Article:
In the name of God. Amen.
I am not a visual artist. I am creative in a lot of ways, but one of the quickest ways to send a chill down my spine is to put me in a situation where I’m expected to create something visual. And being a priest, I find myself in that kind of situation more often than I’d like. The way we, in the field of religious study and practice, deal in the ineffable, lends itself to pursuits of creative expression. So, often I’m on a retreat, or at a meeting, or a conference, and one of the organizers will start wandering around the room distributing various kinds of art supplies. They’ll tell us to use these things to express what we’ve learned or felt during the course of the session. Whenever that happens, you’ll usually find me trying to melt into a puddle under my chair. I just can’t get out of those situations quickly enough.
That said, I do have a deep appreciation for the visual arts. I could draw a circle, but a gifted visual artist could begin with that same circle and add highlights and shading to bring it to three-dimensional, spherical life. I love watching those videos online that show art being made. A few, seemingly random dots of color on a canvas are pulled and manipulated into some glorious creation.
That’s what I admire – the ability of the artist to see the potential for something among its parts before it’s been revealed to the average eye. The essence of the goal – of the final product – is present from the start, but before the artist begins it’s obscured by disorganization.
Over the past few weeks, the stories from the Gospels that we’ve been reading have been about Jesus calling the disciples – stories of the artist gathering supplies. Each, on his own, doesn’t seem to amount to much: laborers, unsophisticated rural folk. But the artist can see the potential within the raw materials. Jesus, as the artist, can envision the final picture that these elements might produce.
The stories of his teaching and miracles are like the painter pulling the brush across the canvas – stretching each element, pulling them into new places, blending them with each other and other materials, until eventually, some broader picture begins to emerge.
Today, the lesson – the glimpse of that larger picture – is about goodness. “You are the salt of the earth,” Jesus claims. “You are the light of the world,” he declares. Not that we followers should aspire to saltiness or to light, but that we are – already. We already have the gifts.
Perhaps they seem like odd compliments: you are salt, and you are light. But they remind me of another teaching from Jesus – about the mustard seed. If you had faith the size of a mustard seed you could hurl a mountain into the sea.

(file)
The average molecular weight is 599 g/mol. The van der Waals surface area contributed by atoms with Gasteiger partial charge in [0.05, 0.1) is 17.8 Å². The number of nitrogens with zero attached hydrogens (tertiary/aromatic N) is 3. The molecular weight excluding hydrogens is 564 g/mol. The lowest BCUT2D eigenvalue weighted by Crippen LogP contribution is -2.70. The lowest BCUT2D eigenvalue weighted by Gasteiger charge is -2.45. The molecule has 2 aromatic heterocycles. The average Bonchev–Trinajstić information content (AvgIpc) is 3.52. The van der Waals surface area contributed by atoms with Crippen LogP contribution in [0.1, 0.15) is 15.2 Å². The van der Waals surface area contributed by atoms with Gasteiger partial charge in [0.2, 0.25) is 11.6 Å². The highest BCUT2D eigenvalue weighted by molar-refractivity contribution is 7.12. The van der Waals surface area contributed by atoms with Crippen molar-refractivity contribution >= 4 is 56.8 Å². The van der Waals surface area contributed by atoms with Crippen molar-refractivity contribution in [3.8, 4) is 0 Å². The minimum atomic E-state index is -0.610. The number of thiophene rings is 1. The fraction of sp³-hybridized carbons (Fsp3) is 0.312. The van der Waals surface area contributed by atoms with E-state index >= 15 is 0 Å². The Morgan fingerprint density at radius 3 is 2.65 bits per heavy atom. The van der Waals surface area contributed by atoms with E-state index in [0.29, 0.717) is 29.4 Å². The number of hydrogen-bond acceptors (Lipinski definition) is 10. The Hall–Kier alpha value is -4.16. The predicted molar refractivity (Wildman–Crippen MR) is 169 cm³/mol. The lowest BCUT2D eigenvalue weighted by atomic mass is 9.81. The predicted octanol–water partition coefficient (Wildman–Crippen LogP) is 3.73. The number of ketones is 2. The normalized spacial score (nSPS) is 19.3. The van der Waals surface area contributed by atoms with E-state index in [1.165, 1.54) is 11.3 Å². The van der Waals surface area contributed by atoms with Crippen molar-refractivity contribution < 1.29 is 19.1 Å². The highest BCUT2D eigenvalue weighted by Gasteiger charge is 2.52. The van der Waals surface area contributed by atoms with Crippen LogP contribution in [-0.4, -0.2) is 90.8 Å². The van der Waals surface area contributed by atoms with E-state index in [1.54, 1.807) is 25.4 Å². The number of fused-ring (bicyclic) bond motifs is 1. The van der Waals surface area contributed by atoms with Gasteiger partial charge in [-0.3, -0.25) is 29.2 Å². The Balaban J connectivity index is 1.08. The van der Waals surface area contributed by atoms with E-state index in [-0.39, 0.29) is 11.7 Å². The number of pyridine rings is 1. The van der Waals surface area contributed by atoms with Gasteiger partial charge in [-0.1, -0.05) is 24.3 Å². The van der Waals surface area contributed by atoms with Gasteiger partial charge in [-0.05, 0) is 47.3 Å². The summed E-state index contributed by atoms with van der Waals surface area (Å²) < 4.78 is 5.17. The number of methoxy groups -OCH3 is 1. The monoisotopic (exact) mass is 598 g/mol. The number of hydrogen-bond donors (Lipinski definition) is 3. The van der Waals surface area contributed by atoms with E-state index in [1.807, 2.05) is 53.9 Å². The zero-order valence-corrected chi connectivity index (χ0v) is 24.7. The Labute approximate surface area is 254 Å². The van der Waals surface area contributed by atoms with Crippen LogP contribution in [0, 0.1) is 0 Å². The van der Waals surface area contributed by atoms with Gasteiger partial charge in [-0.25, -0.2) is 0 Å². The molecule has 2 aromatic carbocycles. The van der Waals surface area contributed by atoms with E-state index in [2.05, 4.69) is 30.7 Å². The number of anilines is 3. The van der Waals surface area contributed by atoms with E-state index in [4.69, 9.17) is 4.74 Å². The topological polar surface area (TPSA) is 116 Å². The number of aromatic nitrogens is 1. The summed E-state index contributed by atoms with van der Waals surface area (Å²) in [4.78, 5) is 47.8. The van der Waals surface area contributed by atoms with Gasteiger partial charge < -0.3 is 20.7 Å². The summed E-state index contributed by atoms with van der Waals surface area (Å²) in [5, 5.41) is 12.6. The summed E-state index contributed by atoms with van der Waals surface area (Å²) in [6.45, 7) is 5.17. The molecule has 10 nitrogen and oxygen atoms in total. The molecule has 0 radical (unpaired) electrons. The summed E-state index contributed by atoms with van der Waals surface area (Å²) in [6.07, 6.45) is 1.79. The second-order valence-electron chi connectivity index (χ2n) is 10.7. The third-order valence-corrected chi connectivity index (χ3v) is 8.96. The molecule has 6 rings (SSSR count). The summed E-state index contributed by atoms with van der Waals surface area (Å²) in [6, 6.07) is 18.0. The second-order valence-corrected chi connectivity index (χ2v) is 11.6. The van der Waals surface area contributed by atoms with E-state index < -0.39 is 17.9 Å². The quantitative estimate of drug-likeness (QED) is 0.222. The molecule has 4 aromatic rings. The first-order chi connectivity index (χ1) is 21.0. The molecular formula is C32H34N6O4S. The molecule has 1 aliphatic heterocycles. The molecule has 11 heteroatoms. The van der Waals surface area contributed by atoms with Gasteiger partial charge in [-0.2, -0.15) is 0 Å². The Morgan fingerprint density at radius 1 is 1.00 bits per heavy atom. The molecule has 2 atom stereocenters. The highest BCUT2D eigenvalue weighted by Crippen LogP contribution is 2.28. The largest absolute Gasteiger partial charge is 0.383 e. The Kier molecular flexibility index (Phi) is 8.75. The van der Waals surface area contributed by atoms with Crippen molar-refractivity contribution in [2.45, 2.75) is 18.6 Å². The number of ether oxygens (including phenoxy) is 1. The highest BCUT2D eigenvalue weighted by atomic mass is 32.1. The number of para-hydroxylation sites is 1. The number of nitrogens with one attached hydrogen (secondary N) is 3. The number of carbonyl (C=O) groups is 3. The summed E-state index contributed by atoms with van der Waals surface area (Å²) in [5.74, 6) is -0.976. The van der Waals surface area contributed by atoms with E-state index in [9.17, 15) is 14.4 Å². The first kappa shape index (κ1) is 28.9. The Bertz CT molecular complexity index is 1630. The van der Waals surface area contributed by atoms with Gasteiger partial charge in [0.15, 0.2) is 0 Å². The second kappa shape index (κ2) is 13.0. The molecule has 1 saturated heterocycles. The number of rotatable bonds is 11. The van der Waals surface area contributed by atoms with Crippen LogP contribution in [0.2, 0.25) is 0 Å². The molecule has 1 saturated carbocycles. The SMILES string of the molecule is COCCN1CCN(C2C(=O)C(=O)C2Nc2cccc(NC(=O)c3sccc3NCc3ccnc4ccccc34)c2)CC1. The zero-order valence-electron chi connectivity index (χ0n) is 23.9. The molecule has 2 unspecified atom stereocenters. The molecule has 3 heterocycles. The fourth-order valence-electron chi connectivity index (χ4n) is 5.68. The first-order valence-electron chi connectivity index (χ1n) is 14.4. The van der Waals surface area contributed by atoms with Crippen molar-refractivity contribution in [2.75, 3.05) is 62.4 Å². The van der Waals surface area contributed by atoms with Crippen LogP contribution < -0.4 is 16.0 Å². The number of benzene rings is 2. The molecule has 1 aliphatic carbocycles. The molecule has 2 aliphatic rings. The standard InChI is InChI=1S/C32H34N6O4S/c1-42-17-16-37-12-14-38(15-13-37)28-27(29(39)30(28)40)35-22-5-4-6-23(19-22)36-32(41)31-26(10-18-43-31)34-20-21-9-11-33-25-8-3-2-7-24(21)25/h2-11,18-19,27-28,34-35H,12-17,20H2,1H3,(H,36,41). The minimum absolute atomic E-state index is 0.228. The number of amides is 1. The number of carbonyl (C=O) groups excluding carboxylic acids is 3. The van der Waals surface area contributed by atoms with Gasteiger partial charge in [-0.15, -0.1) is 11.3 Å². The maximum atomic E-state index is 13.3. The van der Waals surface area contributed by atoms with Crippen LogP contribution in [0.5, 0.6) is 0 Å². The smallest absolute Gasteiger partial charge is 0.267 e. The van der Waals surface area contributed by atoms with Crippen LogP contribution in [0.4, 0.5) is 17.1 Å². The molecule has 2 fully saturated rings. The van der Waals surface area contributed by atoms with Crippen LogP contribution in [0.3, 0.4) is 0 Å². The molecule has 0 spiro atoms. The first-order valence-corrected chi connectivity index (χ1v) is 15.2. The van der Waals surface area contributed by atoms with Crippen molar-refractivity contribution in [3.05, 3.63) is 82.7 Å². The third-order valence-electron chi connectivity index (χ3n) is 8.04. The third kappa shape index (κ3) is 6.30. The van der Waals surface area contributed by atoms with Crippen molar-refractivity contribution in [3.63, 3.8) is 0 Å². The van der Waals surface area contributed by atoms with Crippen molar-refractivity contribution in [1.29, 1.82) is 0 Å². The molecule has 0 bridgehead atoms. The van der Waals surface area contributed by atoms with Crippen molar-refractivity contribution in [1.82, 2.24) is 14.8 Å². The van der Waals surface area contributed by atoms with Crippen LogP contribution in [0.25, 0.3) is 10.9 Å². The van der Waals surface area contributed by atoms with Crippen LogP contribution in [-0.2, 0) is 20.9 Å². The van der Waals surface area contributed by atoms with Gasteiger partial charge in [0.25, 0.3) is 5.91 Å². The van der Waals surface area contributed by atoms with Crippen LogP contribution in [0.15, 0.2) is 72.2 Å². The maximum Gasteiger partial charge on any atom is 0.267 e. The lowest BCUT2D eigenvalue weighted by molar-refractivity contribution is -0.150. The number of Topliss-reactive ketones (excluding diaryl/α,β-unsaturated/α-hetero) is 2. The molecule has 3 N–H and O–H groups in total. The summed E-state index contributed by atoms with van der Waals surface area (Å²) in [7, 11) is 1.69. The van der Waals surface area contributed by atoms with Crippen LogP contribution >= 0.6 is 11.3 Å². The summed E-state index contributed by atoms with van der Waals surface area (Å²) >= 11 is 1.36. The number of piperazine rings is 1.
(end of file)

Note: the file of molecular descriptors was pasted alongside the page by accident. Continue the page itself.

Salt may seem insignificant, but it is powerful. It doesn’t take much to do a lot. A few shakes can make a bland dish palatable. A few more can make it inedible. And light is the same way. A single lamp may not seem like much, but in the darkness, it can change the world. Being so small it would be easy to hide or even extinguish, but if left to shine, it holds outsized power and promise.
For a painter, there aren’t good colors and bad colors. There are certainly some that tend to work better together than others, but every painting needs contrast. A light and airy field of flowers still needs browns and blacks for definition and depth. A rainy, midnight alleyway still needs points highlighted to give it shape and meaning.
Jesus said, “Do not think that I have come to abolish the law or the prophets; I have come not to abolish but to fulfill.” The laws of old were not meant to hold humanity back, but to raise us up – to lift up and honor our essential goodness. And our tradition teaches us that as God made each of the elements of creation, each one was declared to be good.
God made everything. God made everything good. Who are we to decide it’s not?
Moreover, God made everyone. God made you. God made you good. Who is any one of us – even you – to say otherwise? God made you good and every true thing about faith from its beginning has been about trying to lift up that goodness – to empower it for greatness. The goodness is already there. It is already essential to your creation. It is the baseline.
There have certainly been times when the structures of our tradition have fallen short of that ideal. But when we have been closest to God, we’ve been seeing and honoring the goodness of God’s creation. And that’s our goal. To stay close to God. To keep looking for the essential goodness that God has made for us. It’s not about making good or becoming good. We already are. That’s how we were made.
God, our creator – the painter, is only trying to pull us, and to blend our goodness with the goodness of others, and to shape us all into something God alone can see. It is being revealed, but it is beyond our view.
When I was growing up, my mother’s parting words to me were often, “Be good.” – almost a threat as much as an instruction. But the thing is, we don’t have to try to be good. We already are. We just have to be open to seeing it. We just have to recognize it. We just have to be willing to let our goodness be something bigger than we, ourselves, can make it.
God can see it. God can see the potential in us – the raw materials. Trust and believe that that potential is being revealed. Amen.